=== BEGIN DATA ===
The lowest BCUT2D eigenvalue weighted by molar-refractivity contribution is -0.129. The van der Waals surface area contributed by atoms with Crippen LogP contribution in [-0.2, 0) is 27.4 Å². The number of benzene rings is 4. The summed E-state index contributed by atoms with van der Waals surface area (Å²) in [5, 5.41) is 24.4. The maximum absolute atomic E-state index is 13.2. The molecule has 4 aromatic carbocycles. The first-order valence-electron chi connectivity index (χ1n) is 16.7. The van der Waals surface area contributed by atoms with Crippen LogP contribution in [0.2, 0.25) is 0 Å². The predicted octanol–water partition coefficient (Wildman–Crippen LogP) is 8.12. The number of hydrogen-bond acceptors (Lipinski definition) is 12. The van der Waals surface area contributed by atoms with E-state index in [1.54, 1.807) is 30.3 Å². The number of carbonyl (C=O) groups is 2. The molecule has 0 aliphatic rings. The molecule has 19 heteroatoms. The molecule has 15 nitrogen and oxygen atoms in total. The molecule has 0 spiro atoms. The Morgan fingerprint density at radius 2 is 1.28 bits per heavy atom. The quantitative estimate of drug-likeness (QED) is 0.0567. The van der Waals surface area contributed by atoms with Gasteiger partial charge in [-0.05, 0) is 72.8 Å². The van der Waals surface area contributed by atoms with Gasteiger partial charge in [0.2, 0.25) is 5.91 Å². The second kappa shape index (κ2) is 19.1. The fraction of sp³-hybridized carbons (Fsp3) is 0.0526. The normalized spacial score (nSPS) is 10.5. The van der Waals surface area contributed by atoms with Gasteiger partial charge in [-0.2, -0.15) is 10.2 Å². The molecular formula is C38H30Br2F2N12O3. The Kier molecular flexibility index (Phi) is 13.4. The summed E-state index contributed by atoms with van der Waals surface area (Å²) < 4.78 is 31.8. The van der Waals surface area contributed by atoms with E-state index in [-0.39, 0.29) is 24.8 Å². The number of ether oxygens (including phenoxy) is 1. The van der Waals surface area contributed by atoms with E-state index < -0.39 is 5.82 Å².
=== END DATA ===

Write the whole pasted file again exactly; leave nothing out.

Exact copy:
The lowest BCUT2D eigenvalue weighted by molar-refractivity contribution is -0.129. The van der Waals surface area contributed by atoms with Crippen LogP contribution in [-0.2, 0) is 27.4 Å². The number of benzene rings is 4. The summed E-state index contributed by atoms with van der Waals surface area (Å²) in [5, 5.41) is 24.4. The maximum absolute atomic E-state index is 13.2. The molecule has 4 aromatic carbocycles. The first-order valence-electron chi connectivity index (χ1n) is 16.7. The van der Waals surface area contributed by atoms with Crippen LogP contribution in [0.2, 0.25) is 0 Å². The predicted octanol–water partition coefficient (Wildman–Crippen LogP) is 8.12. The number of hydrogen-bond acceptors (Lipinski definition) is 12. The van der Waals surface area contributed by atoms with E-state index in [1.54, 1.807) is 30.3 Å². The number of carbonyl (C=O) groups is 2. The molecule has 0 aliphatic rings. The molecule has 19 heteroatoms. The molecule has 15 nitrogen and oxygen atoms in total. The molecule has 0 spiro atoms. The Morgan fingerprint density at radius 2 is 1.28 bits per heavy atom. The quantitative estimate of drug-likeness (QED) is 0.0567. The van der Waals surface area contributed by atoms with Gasteiger partial charge in [-0.05, 0) is 72.8 Å². The van der Waals surface area contributed by atoms with Gasteiger partial charge in [0.2, 0.25) is 5.91 Å². The second kappa shape index (κ2) is 19.1. The fraction of sp³-hybridized carbons (Fsp3) is 0.0526. The normalized spacial score (nSPS) is 10.5. The van der Waals surface area contributed by atoms with Gasteiger partial charge in [-0.2, -0.15) is 10.2 Å². The molecular formula is C38H30Br2F2N12O3. The Kier molecular flexibility index (Phi) is 13.4. The summed E-state index contributed by atoms with van der Waals surface area (Å²) < 4.78 is 31.8. The van der Waals surface area contributed by atoms with E-state index in [-0.39, 0.29) is 24.8 Å². The number of ether oxygens (including phenoxy) is 1. The van der Waals surface area contributed by atoms with E-state index < -0.39 is 5.82 Å².